Duties of Brahmanas (priests)

Tranquillity, self-restraint, ascetic austerities, purity, forgiveness, rectitude, knowledge, experience, and belief (in an existence hereafter),- these are the duties of Brahmanas, born of (their proper) nature.

Duties of Kshatriyas

Bravery, energy, firmness, skill, not flying away from battle, liberality, the bearing of a ruler,- these are the duties of Kshatriyas, born of (their proper) nature.

Duties of Vaisyas

Agriculture, tending of cattle, and trade, are the natural duties of Vaisyas.

Duties of Sudras

Of Sudras also, the natural duty consists in servitude.

Every man, engaged in his own duties, attains to perfection. Hear now how one obtains perfection by application to his duties.

Him from whom are the movements of all beings, Him by whom all this is pervaded, worshipping Him by (the performance of) one’s own duty, one obtains perfection. Better is one’s own duty though performed faultily than another’s duty well-performed. Performing the duty prescribed by (one’s own) nature, one incurs no sin.

One must not abandon, O son of Kunti, one’s natural duty though tainted with evil, for all actions are enveloped by evil like fire by smoke. He whose mind is unattached everywhere, who has subdued his self, and whose desire has departed, obtains, through renunciation, the supreme perfection of freedom from work.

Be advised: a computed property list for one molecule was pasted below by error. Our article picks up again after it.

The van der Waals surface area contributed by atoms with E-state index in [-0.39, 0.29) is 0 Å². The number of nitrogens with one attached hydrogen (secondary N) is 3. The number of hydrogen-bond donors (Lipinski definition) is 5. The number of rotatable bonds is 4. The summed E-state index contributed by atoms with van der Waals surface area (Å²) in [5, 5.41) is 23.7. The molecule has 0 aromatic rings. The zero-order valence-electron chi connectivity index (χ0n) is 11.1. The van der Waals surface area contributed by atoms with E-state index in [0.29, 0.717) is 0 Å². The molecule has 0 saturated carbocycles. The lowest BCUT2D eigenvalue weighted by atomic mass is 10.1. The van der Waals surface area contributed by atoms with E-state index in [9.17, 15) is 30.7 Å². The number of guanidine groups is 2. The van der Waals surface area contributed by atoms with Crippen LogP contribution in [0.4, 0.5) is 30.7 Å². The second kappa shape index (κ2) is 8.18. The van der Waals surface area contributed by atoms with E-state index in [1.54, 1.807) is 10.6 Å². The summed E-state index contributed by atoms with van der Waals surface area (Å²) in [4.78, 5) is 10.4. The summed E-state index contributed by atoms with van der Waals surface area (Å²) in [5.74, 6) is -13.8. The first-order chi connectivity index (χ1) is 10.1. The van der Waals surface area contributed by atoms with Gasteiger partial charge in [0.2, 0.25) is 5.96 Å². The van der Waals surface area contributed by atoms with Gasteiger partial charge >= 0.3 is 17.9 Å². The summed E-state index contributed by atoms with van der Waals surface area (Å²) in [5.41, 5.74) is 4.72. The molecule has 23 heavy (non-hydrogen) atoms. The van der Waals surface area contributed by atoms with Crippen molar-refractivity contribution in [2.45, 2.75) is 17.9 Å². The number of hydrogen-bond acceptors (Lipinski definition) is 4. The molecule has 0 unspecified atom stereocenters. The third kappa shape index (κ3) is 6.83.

Learn from me, only in brief, O son of Kunti, how one, having obtained (this kind of) perfection, attains to Brahma (Supreme Reality) which is the supreme end of knowledge.

Endued with a pure mind, and restraining his self by constancy, renouncing sound and other objects of sense, and casting off affection and aversion, he who resides in a lonely place, eats little, and restrains speech, body and mind, who is ever intent on meditation and abstraction, who has recourse to indifference, who abandoning egoism, violence, pride, lust, wrath, and (all) surroundings, has been freed from selfishness and is tranquil (in mind), becomes fit for assimilation with Brahma.

Becoming one with Brahma, tranquil in spirit, (such a) one grieves not, desires not; alike to all beings, he obtains the highest devotion to Me. By that devotion he truly understands Me. What I am, and who I am; then understanding Me truly, he enters into Me forthwith. Even performing all actions, at all times having refuge in Me, he obtains through My favour, the seat that is eternal and imperishable. Dedicating in your heart all actions to Me, being devoted to me, resorting to mental abstraction, fix your thoughts constantly on Me.

Fixing your thoughts on Me, you will
surmount all difficulties through My grace.

Fixing your thoughts on Me, you will surmount all difficulties through My grace. But if from self-conceit you will not listen, you will then utterly perish. If, having recourse to self-conceit, you think,- I will not fight,- that resolution of yours would be vain (for) Nature will constrain you. That which from delusion, you do not wish to do , you will do involuntarily, bound by your own duty springing from (your own) nature. The Lord, O Arjuna, dwells in the region of the heart of beings, turning all beings as if mounted on a machine, by His illusive power. Seek shelter with Him in every way, O Bharata. Through His grace you will obtain supreme tranquillity, the eternal seat.